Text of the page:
After reading all those articles, the readers and listeners could come to only one conclusion: Croatian parliament has never been called Croatian state parliament except during NDH! If that was not the case, at least one of the authors of numerous articles would have explicitly stated in which period of history the Croatian parliament bore the name "Croatian state parliament". Otherwise, the evidence about the name of the Croatian parliament would not boil down to claims that someone some time in the past used the name "Croatian state parliament" or that the name "Parliament of the three-part kingdom..", or "Parliament of Kingdoms Croatia, Slavonia and Dalmatia", actually meant "Croatian state parliament".
If this was the acceptable evidence for the name of Croatian parliament in various times in history, then we can expect that in ten, fifty, hundred or two hundred years, with the same expertise and intellectual honesty, someone will claim that the Croatian parliament in the early nineties, immediately after the establishment of the independent Croatian state, was called "Croatian state parliament". Some future journalists, publicists and historians will, following the example of their famous ancestors and our contemporaries, try to prove such claims by stating that such name was used by the then representatives in the parliament Vice Vukojevic and Ante Dapic, and above all, that the name "Parliament of the Republic of Croatia" actually meant "Croatian state Parliament".
Naturally, in the future, some bores will persist in splitting hairs and ask: "Well, if the then name 'Parliament of the Republic of Croatia' actually meant 'Croatian state parliament', why was it changed into 'Croatian state parliament'?"
Some may look for an answer in the period in which the Croatian parliament truly had the name Croatian state parliament, wondering what that parliament was like and why was it given such a name. In historical books, they will find that Croatian state parliament was established near the end of January 1942 by the decree of the Poglavnik of the Independent State of Croatia [NDH] Dr. Ante Pavelic and that the parliament only had three sessions, one in February, when it was constituted, another one in April, to commemorate the first anniversary of the establishment of NDH, and the last one in December 1942, when it was disbanded. They will also find out that Poglavnik personally appointed all members of the parliament and that a majority of members were the officials in the Ustashe movement. Addressing the representatives, Poglavnik stated that Croatian state parliament marks the rebirth of "an ancient Croatian populist institution" and that it was established thanks to the "great and god given leaders Benito Mussolini and Adolf Hitler, whose names will be recalled by the numerous future generations of Croatians with enthusiasm and gratitude".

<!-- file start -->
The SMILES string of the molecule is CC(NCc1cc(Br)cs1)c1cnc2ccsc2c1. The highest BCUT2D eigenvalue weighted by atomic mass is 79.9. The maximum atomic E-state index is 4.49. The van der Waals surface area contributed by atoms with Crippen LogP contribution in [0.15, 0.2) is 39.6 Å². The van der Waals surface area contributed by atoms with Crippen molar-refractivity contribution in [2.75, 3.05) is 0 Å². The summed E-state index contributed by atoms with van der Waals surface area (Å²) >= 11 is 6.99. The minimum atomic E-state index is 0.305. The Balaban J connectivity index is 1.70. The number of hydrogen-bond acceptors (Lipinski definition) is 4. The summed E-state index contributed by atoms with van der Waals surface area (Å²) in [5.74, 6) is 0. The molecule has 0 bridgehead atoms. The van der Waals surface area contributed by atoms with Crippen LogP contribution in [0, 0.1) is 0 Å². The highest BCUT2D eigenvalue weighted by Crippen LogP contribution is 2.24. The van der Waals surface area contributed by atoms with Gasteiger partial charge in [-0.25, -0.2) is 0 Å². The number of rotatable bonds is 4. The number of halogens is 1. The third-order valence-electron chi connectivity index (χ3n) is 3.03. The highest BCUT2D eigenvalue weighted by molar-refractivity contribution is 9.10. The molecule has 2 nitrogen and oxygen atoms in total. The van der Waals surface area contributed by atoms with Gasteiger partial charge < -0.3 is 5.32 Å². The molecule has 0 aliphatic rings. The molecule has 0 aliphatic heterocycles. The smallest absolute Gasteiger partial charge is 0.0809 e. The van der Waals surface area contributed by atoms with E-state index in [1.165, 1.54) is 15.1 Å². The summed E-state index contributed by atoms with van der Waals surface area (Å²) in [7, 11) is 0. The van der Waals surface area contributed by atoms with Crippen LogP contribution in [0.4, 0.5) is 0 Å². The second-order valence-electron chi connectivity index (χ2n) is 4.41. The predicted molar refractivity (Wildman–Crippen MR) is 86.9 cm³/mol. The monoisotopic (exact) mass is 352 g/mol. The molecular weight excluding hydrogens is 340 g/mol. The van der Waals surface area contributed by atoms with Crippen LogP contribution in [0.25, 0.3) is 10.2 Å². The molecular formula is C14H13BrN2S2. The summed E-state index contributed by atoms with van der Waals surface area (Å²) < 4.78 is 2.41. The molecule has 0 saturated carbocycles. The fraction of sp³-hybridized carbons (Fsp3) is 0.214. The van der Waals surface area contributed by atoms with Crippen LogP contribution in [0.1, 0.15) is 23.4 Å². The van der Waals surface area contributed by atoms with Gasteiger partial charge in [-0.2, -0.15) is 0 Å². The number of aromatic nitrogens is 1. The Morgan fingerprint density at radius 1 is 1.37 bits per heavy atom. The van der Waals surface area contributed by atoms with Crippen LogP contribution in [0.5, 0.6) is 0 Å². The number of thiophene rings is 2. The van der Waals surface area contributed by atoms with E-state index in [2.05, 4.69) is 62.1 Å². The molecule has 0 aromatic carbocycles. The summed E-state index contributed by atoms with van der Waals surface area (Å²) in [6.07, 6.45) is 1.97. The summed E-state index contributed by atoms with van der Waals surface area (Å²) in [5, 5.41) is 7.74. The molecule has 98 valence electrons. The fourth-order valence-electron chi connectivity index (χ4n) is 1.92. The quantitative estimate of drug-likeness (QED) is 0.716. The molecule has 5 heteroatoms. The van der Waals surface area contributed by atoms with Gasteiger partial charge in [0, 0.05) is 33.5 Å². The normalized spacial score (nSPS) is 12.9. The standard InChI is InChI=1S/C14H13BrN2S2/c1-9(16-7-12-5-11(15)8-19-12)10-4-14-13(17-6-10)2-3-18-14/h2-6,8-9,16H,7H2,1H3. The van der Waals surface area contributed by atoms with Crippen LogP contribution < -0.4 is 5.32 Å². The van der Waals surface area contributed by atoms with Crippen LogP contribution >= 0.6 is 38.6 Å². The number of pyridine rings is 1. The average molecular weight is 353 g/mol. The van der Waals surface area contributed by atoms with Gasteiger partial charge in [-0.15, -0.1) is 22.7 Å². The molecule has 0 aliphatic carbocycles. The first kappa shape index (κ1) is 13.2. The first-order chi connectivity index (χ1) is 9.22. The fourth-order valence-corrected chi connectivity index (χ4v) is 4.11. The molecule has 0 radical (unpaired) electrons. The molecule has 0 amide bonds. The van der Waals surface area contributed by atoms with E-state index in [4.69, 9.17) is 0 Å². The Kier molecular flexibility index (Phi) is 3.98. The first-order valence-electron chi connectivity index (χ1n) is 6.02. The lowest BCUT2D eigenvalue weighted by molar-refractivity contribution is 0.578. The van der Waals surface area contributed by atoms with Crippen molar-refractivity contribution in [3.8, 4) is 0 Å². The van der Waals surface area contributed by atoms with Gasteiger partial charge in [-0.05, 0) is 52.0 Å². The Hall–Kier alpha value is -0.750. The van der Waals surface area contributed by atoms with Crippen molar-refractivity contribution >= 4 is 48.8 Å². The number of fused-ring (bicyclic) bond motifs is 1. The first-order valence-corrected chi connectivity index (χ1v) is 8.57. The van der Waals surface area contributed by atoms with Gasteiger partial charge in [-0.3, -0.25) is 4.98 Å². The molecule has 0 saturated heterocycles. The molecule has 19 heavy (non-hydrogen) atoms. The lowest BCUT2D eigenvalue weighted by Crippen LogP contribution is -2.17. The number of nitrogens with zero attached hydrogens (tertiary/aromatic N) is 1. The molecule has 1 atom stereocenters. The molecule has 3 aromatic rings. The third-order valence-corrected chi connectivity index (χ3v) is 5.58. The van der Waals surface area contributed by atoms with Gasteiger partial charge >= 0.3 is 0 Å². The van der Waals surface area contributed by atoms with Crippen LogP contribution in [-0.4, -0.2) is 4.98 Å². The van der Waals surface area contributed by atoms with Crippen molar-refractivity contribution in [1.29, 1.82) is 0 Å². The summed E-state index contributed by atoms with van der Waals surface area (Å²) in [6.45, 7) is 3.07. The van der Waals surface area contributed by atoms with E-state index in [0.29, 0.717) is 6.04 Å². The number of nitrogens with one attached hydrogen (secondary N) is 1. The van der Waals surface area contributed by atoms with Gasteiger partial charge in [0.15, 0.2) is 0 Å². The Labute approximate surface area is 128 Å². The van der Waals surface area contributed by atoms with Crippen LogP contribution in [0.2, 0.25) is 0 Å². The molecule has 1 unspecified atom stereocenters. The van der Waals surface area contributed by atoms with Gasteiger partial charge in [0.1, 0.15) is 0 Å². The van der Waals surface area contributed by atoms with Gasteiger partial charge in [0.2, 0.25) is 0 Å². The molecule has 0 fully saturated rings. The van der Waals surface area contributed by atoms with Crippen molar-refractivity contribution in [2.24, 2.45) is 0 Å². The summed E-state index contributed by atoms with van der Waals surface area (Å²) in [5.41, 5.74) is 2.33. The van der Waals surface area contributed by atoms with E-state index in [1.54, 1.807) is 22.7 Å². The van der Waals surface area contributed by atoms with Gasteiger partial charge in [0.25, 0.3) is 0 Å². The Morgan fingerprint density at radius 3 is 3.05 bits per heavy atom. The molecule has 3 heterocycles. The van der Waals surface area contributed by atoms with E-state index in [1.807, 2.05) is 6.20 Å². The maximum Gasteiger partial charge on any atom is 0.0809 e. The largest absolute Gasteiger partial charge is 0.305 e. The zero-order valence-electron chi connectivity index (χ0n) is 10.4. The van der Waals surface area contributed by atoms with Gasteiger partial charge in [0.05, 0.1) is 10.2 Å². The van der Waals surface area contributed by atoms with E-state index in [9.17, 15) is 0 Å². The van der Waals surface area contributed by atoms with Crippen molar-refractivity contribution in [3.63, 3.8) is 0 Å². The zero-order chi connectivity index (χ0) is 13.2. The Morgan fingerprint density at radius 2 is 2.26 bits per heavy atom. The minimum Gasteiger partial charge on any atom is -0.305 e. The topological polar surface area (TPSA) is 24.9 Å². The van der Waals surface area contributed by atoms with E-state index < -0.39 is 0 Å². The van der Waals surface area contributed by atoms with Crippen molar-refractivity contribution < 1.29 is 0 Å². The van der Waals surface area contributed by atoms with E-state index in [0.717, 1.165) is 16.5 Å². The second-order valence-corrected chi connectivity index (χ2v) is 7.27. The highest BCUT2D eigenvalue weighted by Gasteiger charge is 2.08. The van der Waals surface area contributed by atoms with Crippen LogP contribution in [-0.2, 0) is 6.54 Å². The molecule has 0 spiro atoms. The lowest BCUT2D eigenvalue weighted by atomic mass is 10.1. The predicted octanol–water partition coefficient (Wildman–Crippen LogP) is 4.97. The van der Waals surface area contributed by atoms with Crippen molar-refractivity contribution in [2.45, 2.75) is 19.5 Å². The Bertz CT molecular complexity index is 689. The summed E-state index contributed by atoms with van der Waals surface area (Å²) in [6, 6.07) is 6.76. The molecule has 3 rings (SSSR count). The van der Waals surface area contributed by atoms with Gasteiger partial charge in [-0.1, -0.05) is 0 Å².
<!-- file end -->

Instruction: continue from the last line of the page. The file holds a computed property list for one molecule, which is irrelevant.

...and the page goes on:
The main constitutional theoretician in NDH Eugen Sladovic wrote on that occasion that "Croatian state parliament was not established as an institution of the democratic political system nor as a place for competition between political parties, but as a representative of different classes in Croatian people" and that the executive government made up from "the state leader, Poglavnik, and the state government" had a leading role and was "independent from the state parliament". "All the power in the state" emphasized Sladovic "is in the hands of Poglavnik, who is the head and representative of the state and state leadership", while the editor-in-chief of Spremnost, Tijas Mortigjija, clarified that "Croatian state parliament is not based on liberal-democratic and parliamentarian system but the ancient institution of the Croatian people".
Developing the Ustashe cult of the state and Pavelic's teachings that "individuals, persons, people are worthless unless they are a part of an ethnic community" and that "the state, as the most developed version of the ethnic community cannot serve to improve the well-being of individuals; rather, the focus of the state must be the well-being of the community", Minister of Justice, Mirko Puk wrote that the "authoritarian state" which rejects "legal theories that all people are born equal" suits the Ustashe ideology and that, accordingly, "new legal system must be led by the principle of leadership, so-called Fuhrer-principle, which demands that the legal system be based on the existence of superior individuals in the nation".
In situations when the names from the more or less recent, dark or bright past are brought forward to the present, one must ask the following question: are these simply words? Are words ever simply words? Regarding the proposed "linguistic" modifications in the Constitution, someone posed the following question at the recent discussion organized by Forum 21: Is Croatia going toward 21st century or toward 7th century?